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United States v. Farris

May 1, 2008


The opinion of the court was delivered by: David Stewart Cercone United States District Judge

Electronic Filing


Presently before the court is the government's appeal of Magistrate Judge Hay's order releasing defendant under the Bail Reform Act of 1984 subject to a number of restrictive conditions. For the reasons set forth below, the Order of Release (Doc. No. 11) will be affirmed with the following modifications: (1) defendant shall at all times be in the presence of an adult who is familiar with the allegations giving rise to defendant's indictment on the instance offense and has taken an oath to uphold the Order of Release, (2) defendant is restricted to his parent's home except for pre-approved travel to and in Pittsburgh by automobile for consultation with his attorney, medical consultation and treatment, pre-arranged visits with his wife and children as reflected in paragraph 7(v) of the Order of Release, medical consultation and treatment with Dr. Fracher in Charlottesville, Virginia and matters of a like nature that have been pre-approved by his supervising pretrial officer - and (3) defendant shall participate in mental health treatment as directed by pretrial services, which shall include compliance with the treatment plan developed by Dr. Coufal after examination and any referral consultation he deems necessary.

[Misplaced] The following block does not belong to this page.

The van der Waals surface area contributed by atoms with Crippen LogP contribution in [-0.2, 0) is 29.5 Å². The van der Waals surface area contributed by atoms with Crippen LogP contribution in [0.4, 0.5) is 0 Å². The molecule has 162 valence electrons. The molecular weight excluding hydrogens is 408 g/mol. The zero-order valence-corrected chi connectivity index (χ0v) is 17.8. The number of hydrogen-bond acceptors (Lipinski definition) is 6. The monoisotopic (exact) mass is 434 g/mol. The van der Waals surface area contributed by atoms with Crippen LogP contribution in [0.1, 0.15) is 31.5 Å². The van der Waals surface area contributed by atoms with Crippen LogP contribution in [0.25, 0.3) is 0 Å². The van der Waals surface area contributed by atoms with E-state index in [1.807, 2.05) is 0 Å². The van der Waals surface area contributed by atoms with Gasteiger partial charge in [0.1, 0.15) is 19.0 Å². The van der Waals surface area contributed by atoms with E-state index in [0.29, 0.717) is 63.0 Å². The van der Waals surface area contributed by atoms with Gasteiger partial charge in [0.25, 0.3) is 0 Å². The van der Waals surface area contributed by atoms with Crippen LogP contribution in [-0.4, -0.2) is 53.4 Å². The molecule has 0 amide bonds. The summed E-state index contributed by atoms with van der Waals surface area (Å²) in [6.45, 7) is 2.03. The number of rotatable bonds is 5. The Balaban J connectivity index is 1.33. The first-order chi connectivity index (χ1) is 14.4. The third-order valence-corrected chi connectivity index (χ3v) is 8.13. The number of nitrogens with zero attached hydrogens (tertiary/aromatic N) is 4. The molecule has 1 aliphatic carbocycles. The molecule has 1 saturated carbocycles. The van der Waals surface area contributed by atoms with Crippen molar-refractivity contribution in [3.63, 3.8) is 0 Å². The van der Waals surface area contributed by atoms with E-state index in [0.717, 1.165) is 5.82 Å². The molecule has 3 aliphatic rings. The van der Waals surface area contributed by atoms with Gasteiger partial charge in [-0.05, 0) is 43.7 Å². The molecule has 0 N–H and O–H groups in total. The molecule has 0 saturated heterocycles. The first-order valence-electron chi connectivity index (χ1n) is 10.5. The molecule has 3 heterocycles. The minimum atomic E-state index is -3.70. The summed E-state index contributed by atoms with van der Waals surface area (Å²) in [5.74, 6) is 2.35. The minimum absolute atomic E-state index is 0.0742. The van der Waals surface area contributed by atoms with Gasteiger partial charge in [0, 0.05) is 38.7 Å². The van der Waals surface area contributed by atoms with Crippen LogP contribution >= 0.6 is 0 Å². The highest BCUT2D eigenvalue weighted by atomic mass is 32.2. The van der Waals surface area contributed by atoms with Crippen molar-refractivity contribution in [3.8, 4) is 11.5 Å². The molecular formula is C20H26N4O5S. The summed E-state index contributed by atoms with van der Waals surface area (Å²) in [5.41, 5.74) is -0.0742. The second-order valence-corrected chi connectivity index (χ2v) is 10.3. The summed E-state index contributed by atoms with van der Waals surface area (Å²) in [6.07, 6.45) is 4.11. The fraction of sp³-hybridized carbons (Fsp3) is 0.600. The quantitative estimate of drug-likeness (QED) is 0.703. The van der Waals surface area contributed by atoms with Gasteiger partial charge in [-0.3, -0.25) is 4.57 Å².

Roger Wesley Farris II ("defendant") was arrested on March 5, 2008, and charged by criminal complaint with a single count of using an instrument of interstate commerce to persuade, induce, entice, or coerce a minor to engage in illegal sexual activity, in violation of 18 U.S.C. § 2422(b). Defendant's arrest stems from an undercover operation in which he arranged to have sex with a 10 year old minor female. Defendant was arraigned on the charge and a detention hearing was held on March 7 and 8, 2008, before the Honorable Magistrate Judge Amy Reynolds Hay. On March 11, 2008, Magistrate Judge Hay entered an order releasing defendant under a number of conditions, which include: executing a $50,000 unsecured bond; living with his parents in Virginia and traveling to Pennsylvania with an adult who knows the circumstances of the instant charge and the conditions of release; no contact with children including his own without the presence of an adult who knows the circumstances of the instant charge and the conditions of the release; mental health counseling once a week as directed by pretrial services to begin immediately; no possession of a firearm, destructive devise or other dangerous weapon; refraining from excessive use of alcohol; no possession or use of controlled substances unless prescribed by a licensed medical practitioner; restriction to his parents' place of residence except for employment, education, religious services, medical, substance abuse or mental health treatment, attorney visits, court appearances, court-ordered obligations, or other activities as pre-approved by the pretrial services office or supervising officer; reporting any contact with law enforcement; visitation with defendant's children must be prearranged with his wife to ensure suitability of time and place and supervision; consent to the installation of monitoring equipment to all computer and electronic communication devices, consent to the periodic inspection of such equipment, providing the Probation Office with accurate information concerning any computer system or other electronic communication or storage devices, and abiding by all rules of the Computer Restriction and Monitoring Program. Order Setting Conditions of Release (Doc. No. 11) at 1-4.